Ever since I started at Devlin, I’ve had one nagging problem with the network gear: the VLANs from the Cisco equipment (a triad of Catalyst 3550-24 switches) won’t propagate to the other gear we have (an HP ProCurve 2424M and a Linksys SRW2024). I read all I could about VLANs and tagging, but no matter what I did I couldn’t get the non-default VLANs to show up on anything but the Cisco gear. I figured I was missing some key information, particularly about when to tag and not tag VLAN traffic, that was preventing me from getting this working.
I finally did a search on Google about Cisco interoperability, and found this page which indirectly made everything clear. It turns out that the tagging on the HP (or any other switch being connected to the topology) needs to be done as follows:
- set traffic on the trunk port to be tagged for every VLAN you want to propagate
- allow access to the VLAN on the non-trunk ports but set them to be untagged
I was originally a little worried because the VLAN I’m interested in propagating is the voice VLAN (for our IP telephony setup) and I feared that the Catalyst would do something really weird with it (seeing as how you specify switchport voice vlan 2), but it seems to be just another VLAN. I assume the foregoing IOS directive is just for QoS or something on the Catalyst.
By the way, doesn’t the University of Wales’ IT department have an awesome name? I know it’s Gaelic, but I should start calling my department Gwasanaethau Gwybodaeth too. That would certainly cut down on the help tickets — I could start saying “please e-mail [email protected] to open a ticket” 🙂
What a day — Rogers’ network was b0rked starting around noon, which meant that our office T1 connection flapped up and down all afternoon. It finally seemed to give out entirely around 4 p.m., at which point I think everyone at the office just headed home. Since I have my name on a ticket with Rogers, I’ll definitely be asking for a refund per our SLA.
Matt, a former colleague of mine, told me that Bell had been advertising null routes in the morning too — not good. In general, not a good day for Canadian ISPs.
In other news, I’m working on the Asterisk VoIP server again. As I build and configure this thing, I think it’s best if I keep a list of questions that I will try to answer as I progress. Here’s my current list of questions. If you are an Asterisk guru and happen to know the answers to these, feel free to comment on this post!
- Actions in the dialplan are usually applications. Where does one find a list of these applications (and what they do), short of doing a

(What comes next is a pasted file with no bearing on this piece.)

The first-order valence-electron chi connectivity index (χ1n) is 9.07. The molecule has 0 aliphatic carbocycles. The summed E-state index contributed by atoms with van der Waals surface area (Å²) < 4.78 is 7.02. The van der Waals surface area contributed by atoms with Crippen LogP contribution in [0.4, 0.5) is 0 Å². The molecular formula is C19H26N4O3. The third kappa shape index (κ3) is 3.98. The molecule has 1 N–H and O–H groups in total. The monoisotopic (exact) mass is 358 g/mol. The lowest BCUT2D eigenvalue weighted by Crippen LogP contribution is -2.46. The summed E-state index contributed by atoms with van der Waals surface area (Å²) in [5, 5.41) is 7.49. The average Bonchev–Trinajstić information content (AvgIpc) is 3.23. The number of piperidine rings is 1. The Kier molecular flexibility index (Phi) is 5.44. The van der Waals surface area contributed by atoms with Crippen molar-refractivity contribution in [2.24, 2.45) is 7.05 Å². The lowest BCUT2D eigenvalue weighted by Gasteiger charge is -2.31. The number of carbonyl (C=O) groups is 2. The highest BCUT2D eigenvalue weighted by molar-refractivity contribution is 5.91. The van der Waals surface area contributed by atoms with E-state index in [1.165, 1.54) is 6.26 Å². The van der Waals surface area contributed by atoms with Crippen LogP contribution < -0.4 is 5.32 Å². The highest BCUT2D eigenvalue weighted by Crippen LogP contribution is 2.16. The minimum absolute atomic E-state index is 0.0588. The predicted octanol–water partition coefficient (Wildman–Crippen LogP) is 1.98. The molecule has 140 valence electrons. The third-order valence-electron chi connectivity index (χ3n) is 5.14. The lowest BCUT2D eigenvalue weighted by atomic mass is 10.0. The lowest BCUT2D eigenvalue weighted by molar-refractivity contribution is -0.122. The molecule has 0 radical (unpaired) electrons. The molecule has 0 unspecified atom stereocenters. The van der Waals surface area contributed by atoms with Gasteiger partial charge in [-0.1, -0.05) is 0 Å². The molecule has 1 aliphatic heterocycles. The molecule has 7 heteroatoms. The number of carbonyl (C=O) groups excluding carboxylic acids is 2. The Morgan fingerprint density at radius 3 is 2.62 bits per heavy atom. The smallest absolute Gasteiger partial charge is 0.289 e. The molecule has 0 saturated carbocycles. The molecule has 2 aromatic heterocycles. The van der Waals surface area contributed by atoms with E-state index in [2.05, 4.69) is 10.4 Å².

show applications at the Asterisk CLI?
- What is the syntactical format of each
exten => line in the dialplan? (I know I’ll probably come across this somewhere in the docs, eventually)
- How do I register phones — either softphones or physical IP phones — in Asterisk, and how do I get those phones to authenticate to the Asterisk server to self-register themselves? Is there any way to autoregister phones with a restricted dialplan?
- How do I know what all the sounds bundled with Asterisk say, short of playing them one-by-one?
- How do I configure the voicemail system to do things like e-mail voice messages to the mailbox owner, encode the voice mail in different formats like Ogg Vorbis or MP3, and so on?
I plan to post the answers in this journal when I find the answers.
I finally decided to replace my FreeBSD-based Sun Ultra 10-based home router. There were a couple of reasons for this:
- I was running FreeBSD 5.x, which meant that the keyboard wouldn’t work — I could only control the system remotely over SSH or through a serial console. This was fixed in later versions of FreeBSD 5.x but I didn’t want to bother upgrading, since the box isn’t the fastest machine
- Using a desktop workstation for routing and running ppp consumes more power than it’s worth, and makes a fair amount of noise
- Using an 400 MHz UltraSparc III-based workstation with 512 MB of ECC RAM for a simple firewall and router seemed like a bit of overkill 🙂
- I want to free up the Ultra 10 for testing out Solaris 10 and possibly upgrading my Solaris 9 SCSA designation.
- I want to (finally!) equip my home with wireless… yes, I’m a little late getting on the bandwagon.
Company name of the offender removed for their protection (they’re already in Chapter 11 – no need to help them along here)
Dear valued customer,
On the 25.November 2003, 11:35 we had a route leakage. Due to a mistake on the -------- backbone, we anounced to many routes.
For this reason many peering-sessions were closed automaticly. Issue is resolved. Situation is going normalized.
Heh. "Situation is going normalized" — I have to use that one in resolving RT tickets.
… it’s only our internal 10.10.10 netblock, but still, a lot of grunt work.
I managed to reconfigure all the switches without locking anyone out (or myself), and MRTG didn’t complain that much. All that remains is to renumber the dev server, and hopefully doing a
perl -p -i -e 's/10.10.10.20/10.10.10.5/' /etc/* will do the trick.
Then the IT department can appropriate that new Cisco (the one which has about 4 out of 10 ports in use, when a bunch of bimaps on our firewall could do the trick) for ourselves 🙂